Published on June 23rd, 2017 | by Sara Adams0
Disputes rise among European nations over refugee crisis
By: Sara Adams
Impunity Watch News Reporter, Europe
EUROPE – The European Union has begun legal action on June 13 against three member countries for not taking in their fair share of refugees. The action will be brought in the European Court of Justice.
The Czech Republic, Poland, and Hungary are the countries that may face fines for ignoring EU plans to resettle asylum seekers in the region. This proposal, formed in 2015, was to relocate 160,000 refugees across the European mainland.
In March, Austrian Chancellor Christian Kern suggested cutting EU funds to nations that refuse to comply with the measures.
Hungary has taken hardline measures in its asylum policy. They passed a law that would detain asylum seekers into border camps for them to wait for their cases to be handled.
Under the EU plan, each country is assigned to take a certain number of refugees or migrants from the vast number of those coming in. Poland has not accepted any. The Czech Republic has taken 12 of their 2,000 allotment.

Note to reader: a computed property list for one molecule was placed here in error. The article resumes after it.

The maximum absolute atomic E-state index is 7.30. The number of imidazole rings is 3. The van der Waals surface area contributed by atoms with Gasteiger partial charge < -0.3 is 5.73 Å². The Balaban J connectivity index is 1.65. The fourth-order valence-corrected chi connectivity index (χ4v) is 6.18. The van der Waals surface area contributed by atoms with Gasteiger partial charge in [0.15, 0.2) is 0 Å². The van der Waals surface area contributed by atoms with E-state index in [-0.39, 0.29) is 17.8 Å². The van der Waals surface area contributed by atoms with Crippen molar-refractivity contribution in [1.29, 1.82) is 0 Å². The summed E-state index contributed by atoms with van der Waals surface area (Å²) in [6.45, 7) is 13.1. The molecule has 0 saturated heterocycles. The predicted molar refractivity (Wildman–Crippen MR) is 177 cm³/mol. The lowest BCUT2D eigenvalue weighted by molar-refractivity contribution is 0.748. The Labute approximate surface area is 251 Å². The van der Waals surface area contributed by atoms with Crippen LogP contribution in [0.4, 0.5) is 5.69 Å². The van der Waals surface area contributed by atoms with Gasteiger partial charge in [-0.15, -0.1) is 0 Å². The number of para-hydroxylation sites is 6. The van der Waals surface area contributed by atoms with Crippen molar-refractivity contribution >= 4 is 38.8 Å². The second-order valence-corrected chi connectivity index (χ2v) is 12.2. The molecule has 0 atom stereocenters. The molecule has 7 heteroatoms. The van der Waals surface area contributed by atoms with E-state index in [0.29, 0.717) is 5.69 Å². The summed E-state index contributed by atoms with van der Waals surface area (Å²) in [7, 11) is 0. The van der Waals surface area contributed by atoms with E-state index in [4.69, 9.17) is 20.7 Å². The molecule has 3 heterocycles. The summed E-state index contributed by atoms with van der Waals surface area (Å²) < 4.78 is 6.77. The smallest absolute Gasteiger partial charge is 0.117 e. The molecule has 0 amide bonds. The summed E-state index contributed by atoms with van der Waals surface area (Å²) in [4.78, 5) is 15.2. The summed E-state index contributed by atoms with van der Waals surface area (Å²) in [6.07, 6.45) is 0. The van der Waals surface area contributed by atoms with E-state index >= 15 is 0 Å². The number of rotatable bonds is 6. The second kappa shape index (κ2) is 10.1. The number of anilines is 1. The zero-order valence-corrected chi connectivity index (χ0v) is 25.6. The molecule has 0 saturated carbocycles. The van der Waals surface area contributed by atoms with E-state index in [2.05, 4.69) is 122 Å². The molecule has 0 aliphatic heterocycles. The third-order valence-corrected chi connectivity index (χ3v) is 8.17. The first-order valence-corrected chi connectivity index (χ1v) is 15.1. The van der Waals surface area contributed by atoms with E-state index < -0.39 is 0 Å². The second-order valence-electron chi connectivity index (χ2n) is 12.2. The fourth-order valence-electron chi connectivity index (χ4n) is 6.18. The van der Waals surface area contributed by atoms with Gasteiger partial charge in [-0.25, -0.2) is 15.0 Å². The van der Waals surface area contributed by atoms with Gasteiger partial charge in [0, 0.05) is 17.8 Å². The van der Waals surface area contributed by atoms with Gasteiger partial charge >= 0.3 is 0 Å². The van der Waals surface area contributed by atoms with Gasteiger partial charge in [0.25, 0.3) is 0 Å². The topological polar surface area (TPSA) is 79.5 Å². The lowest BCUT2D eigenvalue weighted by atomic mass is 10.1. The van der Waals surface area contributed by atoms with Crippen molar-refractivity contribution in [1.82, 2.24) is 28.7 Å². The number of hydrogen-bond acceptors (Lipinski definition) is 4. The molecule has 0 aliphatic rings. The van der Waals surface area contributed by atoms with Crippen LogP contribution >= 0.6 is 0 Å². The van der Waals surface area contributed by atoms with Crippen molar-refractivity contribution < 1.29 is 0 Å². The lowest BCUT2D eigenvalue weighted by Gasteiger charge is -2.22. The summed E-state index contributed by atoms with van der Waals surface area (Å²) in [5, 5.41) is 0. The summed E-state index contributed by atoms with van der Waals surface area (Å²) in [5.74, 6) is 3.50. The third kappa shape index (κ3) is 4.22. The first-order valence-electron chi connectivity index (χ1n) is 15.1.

Further south, the populist mayor of Rome, Virginia Raggi, has asked the national government not to send any more migrants into the city. Italy has had an influx of refugees and migrant workers coming in from North Africa for the past three years.
In March, when the Hungarian Prime Minister Viktor Orban passed the bill allowing detainment of migrants before asylum, he reinforced his hardline stance on immigration. He claimed that immigration is the “Trojan horse of terrorism,” and argued that this was necessary to “defend [Hungary’s] borders…[So] no one will try to come to Hungary illegally.”
The rising fears among Europe regarding refugees are often based on security concerns. With the recent terror attacks in the United Kingdom, member nations of the EU remain on guard. Anti-immigrant sentiment is by and large in the continent and is an especially popular topic of discussion in local elections.
Immigration advocates push against the rhetoric pushed by anti-refugee leaders around the world. The UN High Commissioner for Human Rights has called Hungary’s law an act “[promoting] toxic notions of ethic purity”.
Human rights group Amnesty International has also been outspoken against the anti-immigration sentiment of the three countries involved in the EU legal action. The European office director of the group, Iverna McGowan, said that the EU’s action shows that “countries will not be allowed to get away with dragging their feet to avoid accepting refugees.”
She continues, “Solidarity is the key to a fair and humane response to refugees in Europe.”
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